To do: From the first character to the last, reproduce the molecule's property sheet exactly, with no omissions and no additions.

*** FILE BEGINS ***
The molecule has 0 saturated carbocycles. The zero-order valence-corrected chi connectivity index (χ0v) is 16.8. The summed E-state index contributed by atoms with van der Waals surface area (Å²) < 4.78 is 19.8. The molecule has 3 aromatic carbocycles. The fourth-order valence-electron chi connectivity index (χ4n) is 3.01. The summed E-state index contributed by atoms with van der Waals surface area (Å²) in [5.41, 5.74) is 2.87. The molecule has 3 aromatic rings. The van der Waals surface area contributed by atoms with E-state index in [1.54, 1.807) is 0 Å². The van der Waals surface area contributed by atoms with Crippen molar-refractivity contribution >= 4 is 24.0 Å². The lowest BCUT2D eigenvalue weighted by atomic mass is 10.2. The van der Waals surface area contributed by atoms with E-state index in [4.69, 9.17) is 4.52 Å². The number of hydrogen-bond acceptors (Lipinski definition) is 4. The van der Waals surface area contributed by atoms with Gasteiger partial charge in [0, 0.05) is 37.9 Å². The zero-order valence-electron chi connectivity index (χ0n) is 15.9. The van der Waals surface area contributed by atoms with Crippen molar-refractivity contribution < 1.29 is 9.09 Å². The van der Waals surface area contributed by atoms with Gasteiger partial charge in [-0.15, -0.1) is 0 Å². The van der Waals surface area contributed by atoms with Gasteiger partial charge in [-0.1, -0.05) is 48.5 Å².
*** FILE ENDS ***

The molecule has 0 saturated carbocycles. The zero-order valence-corrected chi connectivity index (χ0v) is 16.8. The summed E-state index contributed by atoms with van der Waals surface area (Å²) < 4.78 is 19.8. The molecule has 3 aromatic carbocycles. The fourth-order valence-electron chi connectivity index (χ4n) is 3.01. The summed E-state index contributed by atoms with van der Waals surface area (Å²) in [5.41, 5.74) is 2.87. The molecule has 3 aromatic rings. The van der Waals surface area contributed by atoms with E-state index in [1.54, 1.807) is 0 Å². The van der Waals surface area contributed by atoms with Crippen molar-refractivity contribution >= 4 is 24.0 Å². The lowest BCUT2D eigenvalue weighted by atomic mass is 10.2. The van der Waals surface area contributed by atoms with E-state index in [4.69, 9.17) is 4.52 Å². The number of hydrogen-bond acceptors (Lipinski definition) is 4. The van der Waals surface area contributed by atoms with Gasteiger partial charge in [0, 0.05) is 37.9 Å². The zero-order valence-electron chi connectivity index (χ0n) is 15.9. The van der Waals surface area contributed by atoms with Crippen molar-refractivity contribution < 1.29 is 9.09 Å². The van der Waals surface area contributed by atoms with Gasteiger partial charge in [-0.15, -0.1) is 0 Å². The van der Waals surface area contributed by atoms with Gasteiger partial charge in [-0.1, -0.05) is 48.5 Å².